While the migration route of this ancestral group remains a mystery, the study proposes that 'Population Y' came down from the ice sheets along with the First Americans, forming the two founding populations of the Americas.

Link: Genetic studies link indigenous peoples in the Amazon and Australasia

(h/t @AnomalistNews)

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Documentary Explores the Possibility of Gaining 'Superpowers' Via Meditation and Focused Breathing

Here's a fascinating Vice documentary on the possibility of much greater conscious control of our bodies, using meditation and focused breathing to allow direct modification of our autonomic nervous system, cardiovascular system, and immune system.

Such abilities are of course part of a number of ancient Eastern traditions, but it was interesting to see it through the prism of a modern European practitioner:

Wim Hof first caught the attention of scientists when he proved he was able to stay submerged in ice for one hour and 53 minutes without his core body temperature changing. Since then, he's climbed Mount Everest in his shorts, resisted altitude sickness, completed a marathon in the Namibian Desert with no water, and proven—under a laboratory setting—that he's able to influence his autonomic nervous system and immune system at will.

Almost everything Wim has done was previously thought to be impossible, but he's not a freak of nature; he's a master of meditation.

To demonstrate that any human can learn his methods, Wim offered to teach VICE hosts Matt Shea and Daisy-May Hudson how to climb a freezing cold mountain in their shorts without getting cold. But when Matt and Daisy signed up for the training, they had no idea that the so-called Iceman was planning to lead them on a psychedelic journey across Europe that circled the chasm between science and spirituality.

News Briefs 21-07-2015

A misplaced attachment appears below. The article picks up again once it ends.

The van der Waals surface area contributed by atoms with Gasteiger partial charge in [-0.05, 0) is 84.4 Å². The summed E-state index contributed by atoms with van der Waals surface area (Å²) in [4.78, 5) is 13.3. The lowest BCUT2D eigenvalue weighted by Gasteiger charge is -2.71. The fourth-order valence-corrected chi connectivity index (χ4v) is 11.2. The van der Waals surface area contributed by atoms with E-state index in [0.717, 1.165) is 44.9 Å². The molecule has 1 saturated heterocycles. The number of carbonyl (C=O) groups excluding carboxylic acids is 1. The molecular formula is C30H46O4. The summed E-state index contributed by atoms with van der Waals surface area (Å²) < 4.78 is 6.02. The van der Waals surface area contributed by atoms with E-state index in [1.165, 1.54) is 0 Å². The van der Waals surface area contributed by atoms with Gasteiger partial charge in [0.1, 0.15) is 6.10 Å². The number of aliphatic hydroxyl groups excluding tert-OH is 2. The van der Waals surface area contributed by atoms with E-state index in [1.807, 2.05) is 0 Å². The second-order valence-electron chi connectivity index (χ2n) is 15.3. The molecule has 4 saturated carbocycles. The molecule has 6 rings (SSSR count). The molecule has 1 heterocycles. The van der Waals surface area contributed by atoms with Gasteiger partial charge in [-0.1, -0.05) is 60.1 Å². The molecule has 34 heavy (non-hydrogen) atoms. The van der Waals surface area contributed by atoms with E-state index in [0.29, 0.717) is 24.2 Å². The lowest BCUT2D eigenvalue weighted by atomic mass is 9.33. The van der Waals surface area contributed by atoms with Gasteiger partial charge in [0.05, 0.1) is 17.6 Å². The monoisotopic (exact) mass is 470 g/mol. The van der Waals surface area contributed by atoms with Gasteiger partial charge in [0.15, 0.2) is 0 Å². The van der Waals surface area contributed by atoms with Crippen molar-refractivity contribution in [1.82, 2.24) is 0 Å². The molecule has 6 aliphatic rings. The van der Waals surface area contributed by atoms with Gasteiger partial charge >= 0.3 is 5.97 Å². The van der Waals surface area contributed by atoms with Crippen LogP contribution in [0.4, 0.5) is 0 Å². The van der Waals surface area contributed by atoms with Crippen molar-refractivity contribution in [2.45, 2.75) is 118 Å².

We're almost at 3000 Facebook likes - like the Daily Grail on Zuckerberg's Spying Network and take us towards 4000!

Thanks @anomalistnews.

Quote of the Day:

Even if intelligence were widespread in the cosmos, we may only ever recognise a small and atypical fraction of it. Some “brains” may package reality in a fashion that we can’t conceive. Others could be living contemplative lives, perhaps deep under some planetary ocean, doing nothing to reveal their presence. The only type of intelligence we could detect would be the (perhaps small) subset that used a technology attuned to our own parochial concepts.

Sir Martin Rees

Snail-Riding Frog Is in No Hurry

In our continuing saga of 'Animals Around the World Keep Riding Each Other,' nothing says "taking it slow" as the picture of a little Indonesian blue-webbed gliding frog, hitching a ride on the back of a snail. Because climbing to the top is secondary to doin' it with style.

C'mon, you animals! Show me a scorpion on top of a frog next time, just to prove that smarty-ass Aesop wrong.

[H/T Laughing Squid. Images by Kurito Afsheen]

The Search for Extraterrestrial Life Just Got Real

Radio Telescope Scans the Sky

Today marks 46 years since Neil Armstrong became the first human to set foot on extraterrestrial ground, when the Apollo 11 mission successfully landed on the Moon. Russian billionaire Yuri Milner certainly has a sense of occasion, because he chose this auspicious date to announce what may be the next big step in learning about our universe: a $100 million project to search for extraterrestrial intelligence.

SETI has fought for decades to secure a decent amount of funding to conduct a thorough search of the skies, although until recently they were also hamstrung by the technology available to do so. Both of those problems have suddenly been solved through the wallet of Milner, who made his fortune through a number of smart investments, including being an early funder of Facebook.

Milner announced his 'Breakthrough Initiatives' today, flanked by the likes of Stephen Hawking, SETI pioneer Frank Drake, and exoplanet hunter extraordinaire Geoff Marcy: